as a common cause of fever of intermediate duration: a 17 year study in the South of Spain.
A confirmed case of murine typhus
was defined as having compatible signs and symptoms and seroconversion (diagnostic cutoff of 1:64) or a 4-fold increase in IgG titer against R.
In agreement with infectious disease practitioners and the World Health Organization (WHO) Collaborating Centre for Rickettsial Diseases, we chose to research murine typhus
only in cases of fever of unknown origin lasting >7 days.
To determine prevalence of such cases, we conducted a search of published studies mentioning pulmonary manifestations of murine typhus
(details in the online Technical Appendix, http://wwwnc.
has been reemerging in southeastern Mexico for the past 6 years (3,7).
was diagnosed on the basis of PCR amplification and immunofluorescent assay for antibodies to R.
is found throughout the world, widely distributed in subtropical and tropical regions, and is most apparent in port cities with large rat populations (2,4), which provide a reservoir for the pathogen and its main vector, the rat flea (Xenopsylla cheopsis).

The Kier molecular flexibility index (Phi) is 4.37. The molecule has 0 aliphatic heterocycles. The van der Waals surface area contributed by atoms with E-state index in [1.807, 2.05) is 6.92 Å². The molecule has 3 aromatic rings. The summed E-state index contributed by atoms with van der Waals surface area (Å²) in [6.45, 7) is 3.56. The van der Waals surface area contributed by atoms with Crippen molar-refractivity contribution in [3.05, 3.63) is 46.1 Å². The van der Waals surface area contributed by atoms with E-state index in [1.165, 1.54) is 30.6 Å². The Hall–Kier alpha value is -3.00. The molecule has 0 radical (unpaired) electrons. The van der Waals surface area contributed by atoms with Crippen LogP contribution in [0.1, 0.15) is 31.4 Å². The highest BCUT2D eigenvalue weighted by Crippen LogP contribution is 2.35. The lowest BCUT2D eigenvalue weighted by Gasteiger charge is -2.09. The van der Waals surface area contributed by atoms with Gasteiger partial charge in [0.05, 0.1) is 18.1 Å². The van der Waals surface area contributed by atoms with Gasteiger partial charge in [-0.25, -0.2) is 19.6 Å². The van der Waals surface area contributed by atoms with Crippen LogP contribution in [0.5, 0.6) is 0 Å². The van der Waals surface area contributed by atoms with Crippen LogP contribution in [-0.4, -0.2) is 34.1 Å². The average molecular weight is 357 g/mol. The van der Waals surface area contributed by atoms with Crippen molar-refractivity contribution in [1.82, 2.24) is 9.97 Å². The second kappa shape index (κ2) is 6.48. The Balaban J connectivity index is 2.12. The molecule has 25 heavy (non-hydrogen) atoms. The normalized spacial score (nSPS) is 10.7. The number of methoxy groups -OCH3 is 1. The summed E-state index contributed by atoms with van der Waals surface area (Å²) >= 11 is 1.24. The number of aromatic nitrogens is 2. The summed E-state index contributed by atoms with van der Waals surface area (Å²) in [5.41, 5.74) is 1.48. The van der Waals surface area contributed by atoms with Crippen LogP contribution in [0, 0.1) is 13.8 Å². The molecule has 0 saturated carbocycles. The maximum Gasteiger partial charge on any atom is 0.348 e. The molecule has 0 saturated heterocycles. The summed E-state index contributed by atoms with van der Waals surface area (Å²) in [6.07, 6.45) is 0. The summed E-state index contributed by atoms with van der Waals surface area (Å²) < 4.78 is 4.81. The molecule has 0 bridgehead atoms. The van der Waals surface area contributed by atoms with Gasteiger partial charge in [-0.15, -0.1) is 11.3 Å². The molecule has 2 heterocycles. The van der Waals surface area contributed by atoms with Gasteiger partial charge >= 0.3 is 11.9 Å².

To the Editor: An outbreak of murine typhus
caused by Rickettsia typhi was confirmed among persons attending a 51-acre drug detoxification program 2.
Sentinel studies in Malaysia (1), Thailand (2), India (3), Laos (4), and Nepal (5) suggest that scrub and murine typhus
are frequent and that misdiagnosis as enteric fever results in ineffective therapy (5).
typhi, primarily transmitted by the oriental rat flea (Xenopsylla cheopis), has a worldwide distribution and causes murine typhus
in humans (2).
Among patients with fever in Nepal, murine typhus
and scrub typhus are frequently described (1), but tick-borne rickettsioses remain underinvestigated.
Alternative vectors for rickettsiae are well known, including fleas as vectors for murine typhus